There wasn't enough Canada on Canadian TV in 1988

Wayne and Shuster was definitely a Canadian show, but Parliament thought there was otherwise too much American programming on the airwaves.

Proposed new Broadcast Act in 1988 pledged more money for Canadian content

New Broadcast Act aims to support Canadian TV

34 years ago
Duration 3:02
The Mulroney government updates Parliament's Broadcast Act to get more Canadian shows on the air in 1988.

Wayne and Shuster was definitely a Canadian show, but Parliament thought there was otherwise too much American programming on the airwaves. 

That was the gist of a new bill that aimed to update the country's Broadcasting Act in June of 1988.

"The government wants Canadian television to look more Canadian," said Wendy Mesley, reporting for CBC's The National.

"With a lot more Canadian programming, and a lot fewer American game shows and soap operas."

Flora MacDonald, Minister of Communications in the Mulroney government, said the goal of the new Broadcast Act was "more and better Canadian programming." (The National/CBC Archives)

To that end, Communications minister Flora MacDonald said the bill would help broadcasters with extra money for "more and better Canadian programming."

"The government will provide more than $250 million over the next four years to help meet that goal," she said. 

Of that, CBC would get an extra $20 million a year on top of its Parliamentary appropriation, and an extra $15 million annually was for Radio-Canada. 

That money would mean CBC could have a 95 per cent Canadian prime time schedule.

Aiming for 'Canadianization' 

Mount Royal was a Canadian prime-time drama that aired on private network CTV for a single season in 1988. (The National/CBC Archives)

It wasn't enough, said the co-author of a government report on broadcasting.

"Ninety-five per cent is enough Canadianization, but you're not going to get that for an extra $20 million," said Gerald Caplan.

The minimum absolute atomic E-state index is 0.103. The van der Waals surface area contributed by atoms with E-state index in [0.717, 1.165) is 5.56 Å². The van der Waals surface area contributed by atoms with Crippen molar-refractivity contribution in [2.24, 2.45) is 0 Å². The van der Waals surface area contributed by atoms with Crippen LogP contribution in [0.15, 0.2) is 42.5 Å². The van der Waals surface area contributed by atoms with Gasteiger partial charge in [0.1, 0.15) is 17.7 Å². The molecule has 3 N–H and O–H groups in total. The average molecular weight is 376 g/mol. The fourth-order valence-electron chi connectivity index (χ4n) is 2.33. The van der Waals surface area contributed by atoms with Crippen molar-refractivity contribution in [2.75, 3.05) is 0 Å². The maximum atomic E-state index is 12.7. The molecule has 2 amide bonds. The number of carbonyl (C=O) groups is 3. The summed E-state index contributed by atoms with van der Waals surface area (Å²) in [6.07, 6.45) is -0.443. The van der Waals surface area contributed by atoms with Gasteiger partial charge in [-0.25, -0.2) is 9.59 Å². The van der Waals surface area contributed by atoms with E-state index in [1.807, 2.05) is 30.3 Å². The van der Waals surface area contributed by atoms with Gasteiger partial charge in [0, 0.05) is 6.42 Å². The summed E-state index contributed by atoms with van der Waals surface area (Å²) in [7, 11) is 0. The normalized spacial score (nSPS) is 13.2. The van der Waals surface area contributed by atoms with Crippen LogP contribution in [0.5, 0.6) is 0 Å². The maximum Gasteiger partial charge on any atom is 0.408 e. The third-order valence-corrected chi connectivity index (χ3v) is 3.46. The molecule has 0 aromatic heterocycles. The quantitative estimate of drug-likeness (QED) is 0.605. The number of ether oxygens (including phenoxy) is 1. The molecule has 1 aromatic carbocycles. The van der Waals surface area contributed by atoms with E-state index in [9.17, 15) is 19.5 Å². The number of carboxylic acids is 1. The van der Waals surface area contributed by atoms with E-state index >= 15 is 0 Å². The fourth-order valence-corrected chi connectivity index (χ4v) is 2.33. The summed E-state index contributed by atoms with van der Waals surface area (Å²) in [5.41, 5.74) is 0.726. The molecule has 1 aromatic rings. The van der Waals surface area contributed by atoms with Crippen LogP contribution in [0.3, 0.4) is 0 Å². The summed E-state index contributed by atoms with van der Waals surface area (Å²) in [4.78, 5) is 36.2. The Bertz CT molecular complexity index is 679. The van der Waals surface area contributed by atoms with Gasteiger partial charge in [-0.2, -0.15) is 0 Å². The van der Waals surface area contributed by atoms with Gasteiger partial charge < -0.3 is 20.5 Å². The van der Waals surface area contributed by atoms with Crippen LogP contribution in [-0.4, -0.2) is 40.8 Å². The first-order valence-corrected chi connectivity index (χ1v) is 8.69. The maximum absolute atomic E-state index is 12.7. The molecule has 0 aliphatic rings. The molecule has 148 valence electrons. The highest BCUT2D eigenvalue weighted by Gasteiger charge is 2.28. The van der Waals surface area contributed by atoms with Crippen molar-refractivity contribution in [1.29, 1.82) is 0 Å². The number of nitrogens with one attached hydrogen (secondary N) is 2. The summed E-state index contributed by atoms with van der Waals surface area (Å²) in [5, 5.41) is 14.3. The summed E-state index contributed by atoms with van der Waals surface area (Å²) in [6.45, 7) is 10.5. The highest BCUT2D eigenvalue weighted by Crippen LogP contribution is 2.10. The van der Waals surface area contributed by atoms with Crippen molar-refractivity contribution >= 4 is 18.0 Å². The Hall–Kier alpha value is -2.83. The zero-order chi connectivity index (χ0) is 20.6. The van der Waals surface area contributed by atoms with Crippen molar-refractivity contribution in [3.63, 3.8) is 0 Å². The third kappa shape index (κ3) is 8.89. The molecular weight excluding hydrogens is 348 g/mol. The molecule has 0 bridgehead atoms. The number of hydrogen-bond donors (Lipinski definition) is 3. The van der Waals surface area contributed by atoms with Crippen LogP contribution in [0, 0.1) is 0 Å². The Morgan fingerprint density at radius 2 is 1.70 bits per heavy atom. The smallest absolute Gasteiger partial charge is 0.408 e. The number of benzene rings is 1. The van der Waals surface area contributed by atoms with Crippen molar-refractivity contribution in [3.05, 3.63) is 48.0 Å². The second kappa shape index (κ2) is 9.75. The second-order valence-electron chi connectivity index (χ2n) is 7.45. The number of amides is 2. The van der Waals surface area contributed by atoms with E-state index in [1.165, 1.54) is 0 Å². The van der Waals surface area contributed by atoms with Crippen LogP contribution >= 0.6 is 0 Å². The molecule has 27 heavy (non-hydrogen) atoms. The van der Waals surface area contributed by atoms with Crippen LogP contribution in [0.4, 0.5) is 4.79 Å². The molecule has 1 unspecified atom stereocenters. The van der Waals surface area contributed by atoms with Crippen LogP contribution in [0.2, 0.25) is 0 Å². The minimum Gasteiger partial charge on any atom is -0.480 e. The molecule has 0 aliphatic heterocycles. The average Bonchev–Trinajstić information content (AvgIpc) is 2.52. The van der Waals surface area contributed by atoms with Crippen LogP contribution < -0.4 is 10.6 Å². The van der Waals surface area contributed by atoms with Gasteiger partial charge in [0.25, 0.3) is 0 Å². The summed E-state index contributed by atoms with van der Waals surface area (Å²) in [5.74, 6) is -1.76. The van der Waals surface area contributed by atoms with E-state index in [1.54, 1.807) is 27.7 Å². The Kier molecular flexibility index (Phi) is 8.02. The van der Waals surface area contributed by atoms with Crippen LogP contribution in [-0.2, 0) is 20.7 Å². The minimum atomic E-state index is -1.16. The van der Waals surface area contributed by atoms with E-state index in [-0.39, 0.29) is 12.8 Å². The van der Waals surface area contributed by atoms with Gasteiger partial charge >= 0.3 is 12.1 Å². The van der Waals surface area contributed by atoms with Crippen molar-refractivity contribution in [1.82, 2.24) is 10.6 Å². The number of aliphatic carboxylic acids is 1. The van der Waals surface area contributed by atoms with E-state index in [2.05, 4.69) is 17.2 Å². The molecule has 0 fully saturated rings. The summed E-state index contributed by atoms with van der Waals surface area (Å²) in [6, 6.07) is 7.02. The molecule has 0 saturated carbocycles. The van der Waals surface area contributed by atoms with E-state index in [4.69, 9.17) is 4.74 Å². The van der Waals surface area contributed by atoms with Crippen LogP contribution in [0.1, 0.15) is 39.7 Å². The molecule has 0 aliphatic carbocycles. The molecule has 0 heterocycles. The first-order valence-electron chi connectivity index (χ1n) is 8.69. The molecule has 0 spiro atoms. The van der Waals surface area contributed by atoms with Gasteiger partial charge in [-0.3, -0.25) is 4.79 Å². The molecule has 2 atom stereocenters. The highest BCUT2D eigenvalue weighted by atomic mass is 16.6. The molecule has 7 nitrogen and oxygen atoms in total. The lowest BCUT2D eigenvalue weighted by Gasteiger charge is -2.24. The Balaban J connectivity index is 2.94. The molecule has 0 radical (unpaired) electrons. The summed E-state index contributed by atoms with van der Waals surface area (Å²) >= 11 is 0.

"Canadianization" was a term, dating back to the 1970s, for the purposeful boosting of Canadian content on CBC-TV.

At the time, acquired American shows like Newhart and Golden Girls made up part of CBC's prime-time schedule. 

Canada's private networks would be offered an incentive to boost their Canadian rosters too — and a penalty if they didn't. 

"Crumbs to the CBC, carrots to the private sector," was how the NDP's Lynn McDonald described the bill, and her Liberal colleague Sheila Finestone agreed.

"Fifty per cent profit is being seen in the private broadcasters," she said. "I'm not sure that they needed a carrot or a stick."

The bill would also shorten the arm's-length relationship between the broadcast regulator and the federal cabinet, and that was unpopular too.

Ian Morrison, of the lobby group Friends of Canadian Broadcasting, was concerned about political interference in what made it to air. (The National/CBC Archives)

"We don't want a system where politicians are influencing what we do and do not get to see on the air," said Ian Morrison, spokesperson for the lobby group Friends of Canadian Broadcasting.

The bill was still before Parliament when it was dissolved for the 1988 election, and it took until 1991 before a new Broadcasting Act was passed.

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